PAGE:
The National Retail Federation (NRF) on Tuesday, March 22, asked Congress to reject any form of consumption tax as it considers tax reform. NRF is encouraging Congress to instead focus on the income tax system that would broaden the tax base in return for lower rates.
“Replacement of our current income tax system with a consumption tax system would cause great disruption to the U.S. economy,” NRF Senior Vice President for Government Relations David French said. “Congress should not consider making this type of change at a time when the economy is stagnant and consumer confidence is so low.”
Adding a consumption tax on top of the current income tax would have “even more negative consequences,” French said.
French’s remarks came in a letter to the House Ways and Means Committee, which was scheduled to hold a subcommittee hearing on the afternoon of March 22, on consumption tax proposals as part of a series of sessions on tax reform. Rather than taking testimony from affected parties, the Tax Policy Subcommittee is hearing from lawmakers who have proposed legislation on the issue.
While none have come close to passage, a variety of consumption tax concepts have come up in Congress over the past decade and a half, including a European-style Value Added Tax to replace the current income tax system, a VAT in addition to the current income tax, a National Retail Sales Tax and a Flat Tax. NRF and other opponents – including a number of leading economists – have argued that the measures would bring higher prices that would decimate consumer spending, which makes up two-thirds of the nation’s economy.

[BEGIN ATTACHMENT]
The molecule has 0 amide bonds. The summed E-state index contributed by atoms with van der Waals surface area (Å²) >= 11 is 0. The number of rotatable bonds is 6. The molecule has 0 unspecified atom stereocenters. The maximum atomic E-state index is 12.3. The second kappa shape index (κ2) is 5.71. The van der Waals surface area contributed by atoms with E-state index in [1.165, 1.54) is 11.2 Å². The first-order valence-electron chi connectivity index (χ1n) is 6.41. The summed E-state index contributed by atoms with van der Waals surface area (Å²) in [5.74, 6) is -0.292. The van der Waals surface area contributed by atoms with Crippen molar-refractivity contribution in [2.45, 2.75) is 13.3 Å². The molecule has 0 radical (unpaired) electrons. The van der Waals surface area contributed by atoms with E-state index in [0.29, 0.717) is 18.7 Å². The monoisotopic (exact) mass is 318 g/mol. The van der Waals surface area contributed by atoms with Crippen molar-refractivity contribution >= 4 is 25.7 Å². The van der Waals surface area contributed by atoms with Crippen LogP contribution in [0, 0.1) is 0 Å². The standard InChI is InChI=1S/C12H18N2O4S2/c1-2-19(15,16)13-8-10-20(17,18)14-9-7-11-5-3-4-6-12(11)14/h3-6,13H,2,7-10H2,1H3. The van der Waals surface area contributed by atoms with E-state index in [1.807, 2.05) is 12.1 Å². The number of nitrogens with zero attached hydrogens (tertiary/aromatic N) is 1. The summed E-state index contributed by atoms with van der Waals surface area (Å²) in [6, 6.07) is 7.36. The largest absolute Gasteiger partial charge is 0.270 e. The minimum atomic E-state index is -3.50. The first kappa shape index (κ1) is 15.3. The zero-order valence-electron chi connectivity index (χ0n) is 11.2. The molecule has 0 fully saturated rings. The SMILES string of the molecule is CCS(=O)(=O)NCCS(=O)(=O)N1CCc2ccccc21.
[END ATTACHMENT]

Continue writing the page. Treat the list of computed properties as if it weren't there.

“Regardless of label, the proposals under consideration in this hearing are all consumption taxes,” French wrote. “It is the wrong time to consider a tax system that would increase the tax burden on consumption.”
French said consumption taxes are borne disproportionately by low and moderate-income families, who spend a higher proportion of their income than wealthier families.
“NRF believes a better approach to tax reform would be through income tax changes that would lower rates and broaden the base,” French said. “Studies have shown that this type of tax reform would have favorable affects on the economy, wages and retail spending.”
A 2010 Ernst and Young study commissioned by NRF found that adding a 10 percent VAT to the income tax would result in the loss of 850,000 jobs in the first year, reduce gross domestic product for three years and bring a permanent drop in retail spending totaling $2.5 trillion over the first 10 years.
A PricewaterhouseCoopers study conducted for NRF in 2000 said a Flat Tax would bring a five-year decline in GDP and a six-year decline in consumer spending while a National Retail Sales Tax would bring a four-year decline in GDP and an eight-year decline in spending.
By contrast, a 2014 review by the congressional Joint Tax Committee found that broadening the base by limiting tax deductions and exemptions and using the revenue saved to lower rates would cause employment, consumer spending and GDP to grow.
NRF is the world’s largest retail trade association, representing discount and department stores, home goods and specialty stores, Main Street merchants, grocers, wholesalers, chain restaurants and Internet retailers from the United States and more than 45 countries.